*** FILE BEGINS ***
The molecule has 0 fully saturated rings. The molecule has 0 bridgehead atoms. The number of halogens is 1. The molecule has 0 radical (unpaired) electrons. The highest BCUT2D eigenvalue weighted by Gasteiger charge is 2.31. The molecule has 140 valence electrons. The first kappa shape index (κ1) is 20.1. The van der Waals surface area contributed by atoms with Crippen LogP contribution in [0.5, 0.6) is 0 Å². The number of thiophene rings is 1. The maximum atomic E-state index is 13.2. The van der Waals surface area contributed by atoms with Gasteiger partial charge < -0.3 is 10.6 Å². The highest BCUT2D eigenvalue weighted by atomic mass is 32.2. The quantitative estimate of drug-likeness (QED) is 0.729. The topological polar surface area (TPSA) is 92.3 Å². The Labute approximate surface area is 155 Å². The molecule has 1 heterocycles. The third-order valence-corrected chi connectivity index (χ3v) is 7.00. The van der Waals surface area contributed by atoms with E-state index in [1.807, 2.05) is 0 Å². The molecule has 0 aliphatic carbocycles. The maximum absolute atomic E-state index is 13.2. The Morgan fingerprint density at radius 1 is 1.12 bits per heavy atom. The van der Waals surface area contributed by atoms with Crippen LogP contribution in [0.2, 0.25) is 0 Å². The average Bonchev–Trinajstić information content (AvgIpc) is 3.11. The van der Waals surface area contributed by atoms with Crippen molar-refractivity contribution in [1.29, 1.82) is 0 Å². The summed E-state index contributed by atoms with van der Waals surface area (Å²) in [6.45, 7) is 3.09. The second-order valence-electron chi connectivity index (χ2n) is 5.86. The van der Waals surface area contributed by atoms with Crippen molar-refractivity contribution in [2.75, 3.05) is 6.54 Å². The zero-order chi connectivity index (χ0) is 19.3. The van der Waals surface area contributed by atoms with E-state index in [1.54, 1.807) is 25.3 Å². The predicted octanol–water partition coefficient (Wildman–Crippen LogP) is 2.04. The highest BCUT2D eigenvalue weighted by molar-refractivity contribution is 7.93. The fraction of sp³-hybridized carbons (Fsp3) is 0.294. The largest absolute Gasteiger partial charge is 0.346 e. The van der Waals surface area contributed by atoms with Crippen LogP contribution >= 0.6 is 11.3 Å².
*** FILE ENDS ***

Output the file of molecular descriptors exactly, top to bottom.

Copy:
The molecule has 0 fully saturated rings. The molecule has 0 bridgehead atoms. The number of halogens is 1. The molecule has 0 radical (unpaired) electrons. The highest BCUT2D eigenvalue weighted by Gasteiger charge is 2.31. The molecule has 140 valence electrons. The first kappa shape index (κ1) is 20.1. The van der Waals surface area contributed by atoms with Crippen LogP contribution in [0.5, 0.6) is 0 Å². The number of thiophene rings is 1. The maximum atomic E-state index is 13.2. The van der Waals surface area contributed by atoms with Gasteiger partial charge < -0.3 is 10.6 Å². The highest BCUT2D eigenvalue weighted by atomic mass is 32.2. The quantitative estimate of drug-likeness (QED) is 0.729. The topological polar surface area (TPSA) is 92.3 Å². The Labute approximate surface area is 155 Å². The molecule has 1 heterocycles. The third-order valence-corrected chi connectivity index (χ3v) is 7.00. The van der Waals surface area contributed by atoms with E-state index in [1.807, 2.05) is 0 Å². The molecule has 0 aliphatic carbocycles. The maximum absolute atomic E-state index is 13.2. The Morgan fingerprint density at radius 1 is 1.12 bits per heavy atom. The van der Waals surface area contributed by atoms with Crippen LogP contribution in [0.2, 0.25) is 0 Å². The average Bonchev–Trinajstić information content (AvgIpc) is 3.11. The van der Waals surface area contributed by atoms with Crippen molar-refractivity contribution in [1.29, 1.82) is 0 Å². The summed E-state index contributed by atoms with van der Waals surface area (Å²) in [6.45, 7) is 3.09. The second-order valence-electron chi connectivity index (χ2n) is 5.86. The van der Waals surface area contributed by atoms with Crippen molar-refractivity contribution in [2.75, 3.05) is 6.54 Å². The zero-order chi connectivity index (χ0) is 19.3. The van der Waals surface area contributed by atoms with E-state index in [1.54, 1.807) is 25.3 Å². The predicted octanol–water partition coefficient (Wildman–Crippen LogP) is 2.04. The highest BCUT2D eigenvalue weighted by molar-refractivity contribution is 7.93. The fraction of sp³-hybridized carbons (Fsp3) is 0.294. The largest absolute Gasteiger partial charge is 0.346 e. The van der Waals surface area contributed by atoms with Crippen LogP contribution >= 0.6 is 11.3 Å².